Your Medical Records - Beware!

Note: I am updating this in 2015. When I originally wrote this report back in 2003, I did not name the doctor
who caused all the problems. Below, I have named him, Dr. Mark Lynn Nichols, Houston ENT L.L.P.

Also, the insurance companies mentioned below probably no longer exist. I have lived out of 
the US for over 10 years now, and I am very happy that I don't have to deal with
Obama's "health care" brainchild. But if you do, some of the information
below regarding insurance companies has probably changed.


These days health insurance is expensive and difficult to obtain. At the conclusion of EACH visit to a doctor, be SURE to review what he/she plans to put in your medical record - and make the doctor change it if there is an error, or if the doctor does not clearly explain a condition. Also, beware about mentioning any previous medical history that is not specifically significant to the reason you are consulting this particular doctor. 

Our insurance agent said doctors' records are a big problem today in the reason people are denied health insurance. As one example, she related an incident that happened to her. She said that during a visit to one doctor, she mentioned that in a blood analysis done previously by another doctor, her liver enzymes had been slightly elevated. Being savvy about these matters, our agent asked to review what the doctor had written about her current visit. He had written that she had hepatitis! This wasn't true, and she made the doctor change his records before she left the office. If this had become part of her permanent medical record, she would have been labeled as having had hepatitis no matter how much she protested the error. These are the sad facts today.

The problem with doctors’ records can also affect the ability to buy long-term health care. A test on a friend indicated he might have a heart condition. A subsequent test (by a second doctor) showed that my friend’s heart is perfect and that the previous test was an incorrect indication. In fact, the new doctor said my friend would die of being hit by a truck before he’d die of a heart problem. But because of the first test, he was unable to qualify for long-term care insurance.  Trying to correct the error, they wrote several letters to the first doctor,  to no avail.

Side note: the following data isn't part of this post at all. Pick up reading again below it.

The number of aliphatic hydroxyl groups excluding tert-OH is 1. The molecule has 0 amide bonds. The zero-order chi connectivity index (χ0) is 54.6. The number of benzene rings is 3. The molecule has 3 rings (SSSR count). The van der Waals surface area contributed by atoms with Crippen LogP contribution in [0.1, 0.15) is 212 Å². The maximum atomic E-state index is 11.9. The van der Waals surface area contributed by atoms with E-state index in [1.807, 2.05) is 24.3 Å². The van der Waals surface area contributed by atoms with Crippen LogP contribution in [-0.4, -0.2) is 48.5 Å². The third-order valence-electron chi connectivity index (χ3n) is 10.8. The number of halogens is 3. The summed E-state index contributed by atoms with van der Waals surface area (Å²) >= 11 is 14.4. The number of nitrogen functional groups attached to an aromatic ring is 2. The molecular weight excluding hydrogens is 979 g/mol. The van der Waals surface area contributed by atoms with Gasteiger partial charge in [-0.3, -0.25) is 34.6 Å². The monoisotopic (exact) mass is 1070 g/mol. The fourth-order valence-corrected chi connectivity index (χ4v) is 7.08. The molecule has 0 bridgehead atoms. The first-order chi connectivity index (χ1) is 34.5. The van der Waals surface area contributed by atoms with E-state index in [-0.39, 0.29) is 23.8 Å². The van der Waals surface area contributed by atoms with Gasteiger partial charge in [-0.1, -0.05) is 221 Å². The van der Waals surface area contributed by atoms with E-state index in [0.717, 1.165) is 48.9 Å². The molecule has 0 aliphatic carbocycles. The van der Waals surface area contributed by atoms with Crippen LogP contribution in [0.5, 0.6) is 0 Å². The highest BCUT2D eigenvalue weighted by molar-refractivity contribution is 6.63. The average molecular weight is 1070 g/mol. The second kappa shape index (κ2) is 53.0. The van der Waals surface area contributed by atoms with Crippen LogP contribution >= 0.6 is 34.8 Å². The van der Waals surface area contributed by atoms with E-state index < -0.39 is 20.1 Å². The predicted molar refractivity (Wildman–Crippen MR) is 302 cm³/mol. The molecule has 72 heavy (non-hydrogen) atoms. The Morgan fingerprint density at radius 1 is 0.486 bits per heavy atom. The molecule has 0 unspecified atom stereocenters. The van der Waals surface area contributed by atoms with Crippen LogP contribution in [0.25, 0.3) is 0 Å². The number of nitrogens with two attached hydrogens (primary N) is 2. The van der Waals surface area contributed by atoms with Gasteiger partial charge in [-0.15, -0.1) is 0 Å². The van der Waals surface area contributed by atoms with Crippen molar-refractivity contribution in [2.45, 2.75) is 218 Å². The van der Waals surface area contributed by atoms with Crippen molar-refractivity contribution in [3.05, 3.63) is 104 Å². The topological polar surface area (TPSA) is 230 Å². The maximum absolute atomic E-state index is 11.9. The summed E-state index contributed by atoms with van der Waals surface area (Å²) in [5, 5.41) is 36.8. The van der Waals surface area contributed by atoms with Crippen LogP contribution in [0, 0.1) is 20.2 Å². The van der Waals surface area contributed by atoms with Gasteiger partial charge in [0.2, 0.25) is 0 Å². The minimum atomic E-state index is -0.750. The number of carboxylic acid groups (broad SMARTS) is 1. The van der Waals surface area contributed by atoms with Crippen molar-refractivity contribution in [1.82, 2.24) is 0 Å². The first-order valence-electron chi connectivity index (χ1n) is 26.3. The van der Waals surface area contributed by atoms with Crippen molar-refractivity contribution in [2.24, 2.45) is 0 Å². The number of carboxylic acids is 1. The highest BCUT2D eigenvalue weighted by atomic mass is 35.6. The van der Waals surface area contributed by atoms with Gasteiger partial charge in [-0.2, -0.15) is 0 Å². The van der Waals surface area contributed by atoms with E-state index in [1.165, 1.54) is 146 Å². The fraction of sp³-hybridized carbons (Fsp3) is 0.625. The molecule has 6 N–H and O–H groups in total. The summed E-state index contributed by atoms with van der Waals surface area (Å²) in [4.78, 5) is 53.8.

This is what happened to my husband Harry and me:

The misleading and incomplete records by Dr. Mark Lynn Nichols, Houston ENT L.L.P were the direct cause of my husband being denied health insurance under my health policy with World Insurance. It was only after a lot of detective work that I discovered this doctor's records were the problem. Because private health insurance is so expensive and difficult to obtain these days, I hope to help other people avoid the same problem. That's why I devoted this page to caution people to ask what a doctor has written in his records before you leave the office, and make them change anything that is incorrect or misleading.


Dr. Mark Lynn Nichols, Houston ENT, L.L.P.,  had performed a surgical procedure for sleep apnea on my husband, who had a COBRA policy at the time. He did not plan to resume work as an employee, only as a consultant.  We submitted an application to include him on my health policy.

My husband and I are both extremely healthy, and we were shocked that his application was denied. It was Catch-22 trying to find out why. They wouldn’t tell us, except that the denial was based on medical records. He could only get health insurance through a Texas "pool," which would have cost him alone about $750 per month at the time.

We went through 10 months of detective work and hassles and frustration and emotional distress trying to find out the reason. Finally, I started researching other health plans. I eventually found an agent whom I considered excellent. She had a plan with Unicare that would suffice, although the plan is inferior to my policy for which my husband was denied coverage. She said that since my husband had already been turned down by one insurance company, getting an application approved by another would be more difficult. She said we needed to obtain all of his medical records and review them for errors.